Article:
By Justin Petrone
The National Institutes of Health recently awarded Biolog $923,000 to help it develop a next-generation version of the firm's cell array technology. The grant, called "Phenotype microarray analysis of fastidious pathogens," was awarded under the American Recovery and Reinvestment Act of 2009.
CEO Barry Bochner told BioArray News last week that Biolog will use the funds to continue adapting its Phenotype Microarray platform to study Mycobacterium tuberculosis and other fastidious pathogens, expand its Microbial Identification System to cover more fastidious species, and work with researchers at Texas A&M University to study gene function in Mycobacterium.
Biolog's Phenotype Microarray platform is currently used to study the physiological and metabolic properties of a wide range of microbial cells, according to the grant abstract. Using the PM platform, researchers can scan nearly 2,000 phenotypes of a microbial cell line in a single experiment.
However, a number of fastidious genera are currently not amenable to PM analysis because they are difficult to culture. Biolog intends to enhance its PM technology to study agents of lung, cutaneous, and tissue infections such as Mycobacterium, Nocardia and Legionella; microaerophilic gastrointestinal pathogens, including Helicobacter, Campylobacter, and Wolinella; and colonizers of the colon and vagina, such as Bacteroides, Clostridium, and Escherichia, according to the abstract.
"Part of this has to do with our customer base doing basic research to understand the properties of bacteria that grow on and in the human body," Bochner said of the project. According to Bochner, the new work is being funded to assist the NIH's Human Microbiome Project, part of its Roadmap for Medical Research that funds various studies to determine how microbial cells impact human health.
"The NIH has recognized the importance of understanding the basic biology of these microorganisms and their interaction with the human host," he said. "Biolog technology is being funded in recognition of the utility of our PM testing platform."
As part of that effort, Biolog will seek to lower the cost and increase the throughput of its existing PM platform by developing a new plastic microfluidic device. "This is would be a miniaturized, microfluidic version of our current system," said Bochner. "We would like to have a better piece of hardware to make it easier to put the cells into hundreds of different wells, and we would like to bypass pipetting by developing a better device."
Bochner said Biolog's goal is to get a working prototype developed within the first year of the grant. In terms of price, Bochner added that Phenotype Microarrays currently cost anywhere from between $25 and $500, depending on the array. Biolog hopes to cut the cost of its arrays in half by developing the next-gen platform.
A further goal of Biolog's project is to expand the capabilities of its Microbial Identification System to study fastidious pathogens. Biolog's microplate-based system allows users to identify different species of aerobic and anaerobic bacteria, yeasts, and fungi.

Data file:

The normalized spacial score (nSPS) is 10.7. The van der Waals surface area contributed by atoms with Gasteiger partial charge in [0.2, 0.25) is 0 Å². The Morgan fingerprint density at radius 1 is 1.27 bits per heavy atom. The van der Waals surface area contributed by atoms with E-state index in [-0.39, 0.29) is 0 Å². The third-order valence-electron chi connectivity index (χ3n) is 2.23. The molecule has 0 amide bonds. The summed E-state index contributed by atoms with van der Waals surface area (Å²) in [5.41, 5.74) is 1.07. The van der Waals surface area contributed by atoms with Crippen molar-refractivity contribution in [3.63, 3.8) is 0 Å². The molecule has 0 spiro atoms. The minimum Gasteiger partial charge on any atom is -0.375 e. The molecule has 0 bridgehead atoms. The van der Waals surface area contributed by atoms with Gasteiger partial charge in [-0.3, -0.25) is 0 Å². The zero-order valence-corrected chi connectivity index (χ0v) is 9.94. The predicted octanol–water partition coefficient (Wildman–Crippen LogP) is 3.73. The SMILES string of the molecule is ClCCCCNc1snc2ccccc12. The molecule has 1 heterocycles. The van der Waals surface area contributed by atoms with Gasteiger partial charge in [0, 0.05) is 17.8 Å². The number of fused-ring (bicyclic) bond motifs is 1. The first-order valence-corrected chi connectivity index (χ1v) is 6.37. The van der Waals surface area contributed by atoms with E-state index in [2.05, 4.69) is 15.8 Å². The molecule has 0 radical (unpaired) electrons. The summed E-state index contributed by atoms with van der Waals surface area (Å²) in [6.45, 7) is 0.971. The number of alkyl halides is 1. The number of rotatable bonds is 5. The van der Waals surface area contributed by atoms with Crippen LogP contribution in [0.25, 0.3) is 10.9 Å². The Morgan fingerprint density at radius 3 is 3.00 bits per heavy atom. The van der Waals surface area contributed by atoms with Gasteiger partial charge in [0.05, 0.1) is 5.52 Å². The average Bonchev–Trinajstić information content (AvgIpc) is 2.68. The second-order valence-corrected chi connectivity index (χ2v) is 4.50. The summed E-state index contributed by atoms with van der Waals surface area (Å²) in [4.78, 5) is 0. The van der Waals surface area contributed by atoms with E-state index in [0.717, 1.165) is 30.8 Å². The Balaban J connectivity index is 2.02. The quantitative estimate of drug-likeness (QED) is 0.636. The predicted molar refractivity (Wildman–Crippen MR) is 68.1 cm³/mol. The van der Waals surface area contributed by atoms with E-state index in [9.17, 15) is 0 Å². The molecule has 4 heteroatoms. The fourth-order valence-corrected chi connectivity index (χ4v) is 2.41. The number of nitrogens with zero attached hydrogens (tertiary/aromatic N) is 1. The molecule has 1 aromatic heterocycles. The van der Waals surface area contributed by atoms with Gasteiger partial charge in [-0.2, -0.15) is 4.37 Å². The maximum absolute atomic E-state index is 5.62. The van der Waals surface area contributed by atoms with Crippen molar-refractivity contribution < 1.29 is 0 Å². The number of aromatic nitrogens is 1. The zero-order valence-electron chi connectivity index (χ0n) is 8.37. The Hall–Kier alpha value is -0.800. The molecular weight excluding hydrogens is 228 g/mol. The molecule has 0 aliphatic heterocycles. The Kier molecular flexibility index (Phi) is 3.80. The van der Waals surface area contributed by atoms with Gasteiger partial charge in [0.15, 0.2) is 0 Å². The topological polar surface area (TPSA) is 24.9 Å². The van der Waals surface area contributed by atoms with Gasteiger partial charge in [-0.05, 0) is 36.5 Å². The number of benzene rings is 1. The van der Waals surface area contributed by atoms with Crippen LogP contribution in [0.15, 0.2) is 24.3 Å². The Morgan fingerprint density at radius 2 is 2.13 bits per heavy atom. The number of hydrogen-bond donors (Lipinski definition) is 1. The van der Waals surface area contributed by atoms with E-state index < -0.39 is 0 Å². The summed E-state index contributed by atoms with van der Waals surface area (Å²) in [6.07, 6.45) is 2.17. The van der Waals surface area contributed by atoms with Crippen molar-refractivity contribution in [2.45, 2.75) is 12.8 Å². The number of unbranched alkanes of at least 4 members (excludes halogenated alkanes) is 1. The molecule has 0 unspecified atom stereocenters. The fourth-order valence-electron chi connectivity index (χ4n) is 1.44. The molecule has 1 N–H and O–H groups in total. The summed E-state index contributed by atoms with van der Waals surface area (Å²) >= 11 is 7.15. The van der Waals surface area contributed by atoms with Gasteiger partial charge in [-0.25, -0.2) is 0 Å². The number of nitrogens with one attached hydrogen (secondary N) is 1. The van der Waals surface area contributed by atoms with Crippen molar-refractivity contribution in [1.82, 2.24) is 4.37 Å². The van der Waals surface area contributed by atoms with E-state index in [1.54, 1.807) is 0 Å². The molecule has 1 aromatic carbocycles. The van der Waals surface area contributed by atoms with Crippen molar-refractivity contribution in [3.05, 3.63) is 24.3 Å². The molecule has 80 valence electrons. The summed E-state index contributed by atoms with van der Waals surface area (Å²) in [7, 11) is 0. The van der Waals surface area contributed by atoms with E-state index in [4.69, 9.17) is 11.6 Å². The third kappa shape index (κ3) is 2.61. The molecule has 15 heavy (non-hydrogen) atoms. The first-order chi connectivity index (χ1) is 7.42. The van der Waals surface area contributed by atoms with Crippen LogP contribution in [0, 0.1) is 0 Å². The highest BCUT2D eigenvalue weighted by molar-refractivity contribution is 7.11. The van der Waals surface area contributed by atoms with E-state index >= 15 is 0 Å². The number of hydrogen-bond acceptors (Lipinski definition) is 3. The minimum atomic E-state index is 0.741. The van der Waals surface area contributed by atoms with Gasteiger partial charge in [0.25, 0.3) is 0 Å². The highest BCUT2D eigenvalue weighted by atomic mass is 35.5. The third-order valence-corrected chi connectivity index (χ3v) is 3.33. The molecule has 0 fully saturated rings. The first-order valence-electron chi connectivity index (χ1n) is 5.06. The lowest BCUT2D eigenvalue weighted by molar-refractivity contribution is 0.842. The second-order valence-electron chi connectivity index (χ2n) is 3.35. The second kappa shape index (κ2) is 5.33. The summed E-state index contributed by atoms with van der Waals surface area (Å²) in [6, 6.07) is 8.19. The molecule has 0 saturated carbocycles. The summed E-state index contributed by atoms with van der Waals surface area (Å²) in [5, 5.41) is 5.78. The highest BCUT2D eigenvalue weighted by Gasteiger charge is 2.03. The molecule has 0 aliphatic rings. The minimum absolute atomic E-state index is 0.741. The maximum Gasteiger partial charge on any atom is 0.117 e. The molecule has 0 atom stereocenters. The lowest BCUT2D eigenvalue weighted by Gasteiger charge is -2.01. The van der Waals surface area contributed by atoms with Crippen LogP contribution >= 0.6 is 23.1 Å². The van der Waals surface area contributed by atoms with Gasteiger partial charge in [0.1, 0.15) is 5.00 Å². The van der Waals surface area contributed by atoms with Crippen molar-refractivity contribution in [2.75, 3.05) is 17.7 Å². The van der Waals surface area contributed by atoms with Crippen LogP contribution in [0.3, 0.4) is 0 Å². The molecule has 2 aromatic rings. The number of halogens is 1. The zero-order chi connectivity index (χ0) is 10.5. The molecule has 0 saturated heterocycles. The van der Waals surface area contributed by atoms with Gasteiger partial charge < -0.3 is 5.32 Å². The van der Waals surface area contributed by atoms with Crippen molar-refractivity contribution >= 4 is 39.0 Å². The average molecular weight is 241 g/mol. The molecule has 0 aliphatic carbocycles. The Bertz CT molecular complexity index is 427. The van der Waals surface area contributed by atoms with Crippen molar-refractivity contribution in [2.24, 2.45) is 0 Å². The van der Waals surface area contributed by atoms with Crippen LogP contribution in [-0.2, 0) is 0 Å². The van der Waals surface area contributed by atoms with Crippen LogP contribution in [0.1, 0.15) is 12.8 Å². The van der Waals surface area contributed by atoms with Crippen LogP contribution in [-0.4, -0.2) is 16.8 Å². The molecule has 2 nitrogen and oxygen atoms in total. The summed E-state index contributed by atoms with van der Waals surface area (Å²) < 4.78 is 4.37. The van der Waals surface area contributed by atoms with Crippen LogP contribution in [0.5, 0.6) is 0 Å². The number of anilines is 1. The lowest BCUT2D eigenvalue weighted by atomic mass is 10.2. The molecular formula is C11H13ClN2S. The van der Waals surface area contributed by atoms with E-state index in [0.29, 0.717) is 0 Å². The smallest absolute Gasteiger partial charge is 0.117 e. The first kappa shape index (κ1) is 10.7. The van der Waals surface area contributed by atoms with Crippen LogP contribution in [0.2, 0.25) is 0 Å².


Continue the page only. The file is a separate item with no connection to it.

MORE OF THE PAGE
"We want to understand how to test these bacteria so that we can add them to the capability of our GEN III species identification system," Bochner said. Biolog launched the Gen III last year. Using the system, microbiology testing labs can identify 1,044 species.
"We want to continue to push the envelope and add even more species that are important in human health," Bochner said of the project. "We have already added Nocardia, which can cause severe respiratory diseases. We also would like to add Mycobacterium and perhaps also Mycoplasma species."
A final goal of Biolog's project is to work with Texas A&M University researcher Lacy Daniels to study Mycobacterium, and use knockout strains with the PM platform to study the function of genes that are unique to the metabolism and drug resistance of the genus, Bochner said. "If successful, this aspect of the project will aid efforts toward the development of new or more effective anti-mycobacterial drug therapies," he added.
Daniels' lab at Texas A&M has expertise in Mycobacterium genetics and metabolism. "They are working to understand genes that are important and unique to making Mycobacterium such a difficult pathogen to culture and to kill as well as genes involved in antibiotic drug resistance," Bochner said. "They have already presented data on an important gene that they found, using PM technology, to be involved in trehalose metabolism."
Bochner said that Mycobacterium is "unique in having trehalose mycolates in their membrane." He said the "enzymes coded by these unique mycobacterial genes could turn out to be good antibiotic drug targets."
As Biolog's projects are focused on pathogens that affect human health, the company envisions that the projects will also aid researchers that are involved in biodefense-related projects.
"Some of the biodefense-related bacteria are difficult to culture and researchers would like to understand the properties of these cells in more detail," Bochner said. "Our customers would like to be able to understand how key genes involved in pathogenicity affect a cell. There's a substantial segment of users of our technology that get funded through biodefense initiatives, either from the NIH or the US Department of Defense."